Gore Verbinski remembers how ‘The Lone Ranger’ was made and those werewolf rumors


The Lone Ranger It is a film of many distinctions; unfortunately, most of them are not particularly good. A clever reinvention of the classic Western hero, the film reunited Disney with Johnny depp and director Gore verbinski after the great success of Verbinski pirates of the Caribbean trilogy, another surprise hit in an equally forgotten genre. Despite the excellent production design and some exciting action sequences, The Lone RangerThe inconsistent tone (plus a runaway budget and a misinterpreted Depp) led to a tepid reception that resulted in a box office flop, and the film quickly became another warning about blockbuster film production. There is also a long-standing rumor surrounding the film that has since become a Hollywood legend, suggesting that a first draft of the script caused the Lone Ranger and Tonto meet real werewolves.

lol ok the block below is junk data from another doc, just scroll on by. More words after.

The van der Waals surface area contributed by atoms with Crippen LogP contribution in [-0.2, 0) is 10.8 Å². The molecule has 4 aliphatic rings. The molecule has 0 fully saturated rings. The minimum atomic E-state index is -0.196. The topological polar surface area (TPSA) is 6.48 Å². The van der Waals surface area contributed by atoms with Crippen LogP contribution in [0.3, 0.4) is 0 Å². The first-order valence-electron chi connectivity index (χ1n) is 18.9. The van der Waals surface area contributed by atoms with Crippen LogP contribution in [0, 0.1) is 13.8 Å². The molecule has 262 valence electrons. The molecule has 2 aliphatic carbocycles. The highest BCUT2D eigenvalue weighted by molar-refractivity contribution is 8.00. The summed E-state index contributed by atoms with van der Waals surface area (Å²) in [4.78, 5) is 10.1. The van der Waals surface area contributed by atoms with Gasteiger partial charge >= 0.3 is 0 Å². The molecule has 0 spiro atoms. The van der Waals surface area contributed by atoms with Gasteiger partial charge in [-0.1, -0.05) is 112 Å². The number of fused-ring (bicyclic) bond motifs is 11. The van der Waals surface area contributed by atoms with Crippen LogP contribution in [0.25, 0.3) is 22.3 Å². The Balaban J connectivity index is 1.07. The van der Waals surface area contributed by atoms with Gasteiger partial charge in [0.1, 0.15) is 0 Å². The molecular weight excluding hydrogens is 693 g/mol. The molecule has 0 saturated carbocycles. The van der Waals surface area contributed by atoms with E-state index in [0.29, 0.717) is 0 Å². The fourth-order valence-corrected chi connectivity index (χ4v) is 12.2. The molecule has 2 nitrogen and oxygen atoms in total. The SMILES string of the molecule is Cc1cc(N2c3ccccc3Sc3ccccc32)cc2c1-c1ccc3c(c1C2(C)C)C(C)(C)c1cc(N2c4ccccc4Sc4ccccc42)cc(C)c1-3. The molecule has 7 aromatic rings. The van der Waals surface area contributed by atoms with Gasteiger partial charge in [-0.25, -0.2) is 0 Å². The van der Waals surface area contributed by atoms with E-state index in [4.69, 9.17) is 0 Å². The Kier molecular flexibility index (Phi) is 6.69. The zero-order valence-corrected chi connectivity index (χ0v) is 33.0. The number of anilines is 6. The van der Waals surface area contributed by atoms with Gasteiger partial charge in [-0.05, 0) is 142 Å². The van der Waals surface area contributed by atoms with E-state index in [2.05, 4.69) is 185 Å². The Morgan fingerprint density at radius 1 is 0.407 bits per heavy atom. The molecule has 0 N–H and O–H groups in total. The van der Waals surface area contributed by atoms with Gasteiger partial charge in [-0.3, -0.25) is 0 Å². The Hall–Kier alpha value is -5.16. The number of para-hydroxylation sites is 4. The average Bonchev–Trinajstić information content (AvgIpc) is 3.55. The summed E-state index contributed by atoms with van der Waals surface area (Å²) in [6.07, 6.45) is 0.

Verbinski recently spoke with Collider’s Steve Weintraub in an in-depth interview about his impressive career, The Lone Ranger included. The director shared some details about the film’s long history of development at Disney, beginning as an idle conversation between Verbinski and Pirates producer Jerry bruckheimer and ending up in the hands of Pirates scribes Terry rossio and Ted elliott. Verbinski analyzed part of the process while emphasizing that the werewolf thing was definitely not his idea:

johnny-depp-the-lone-ranger

Image via Walt Disney Studios Motion Pictures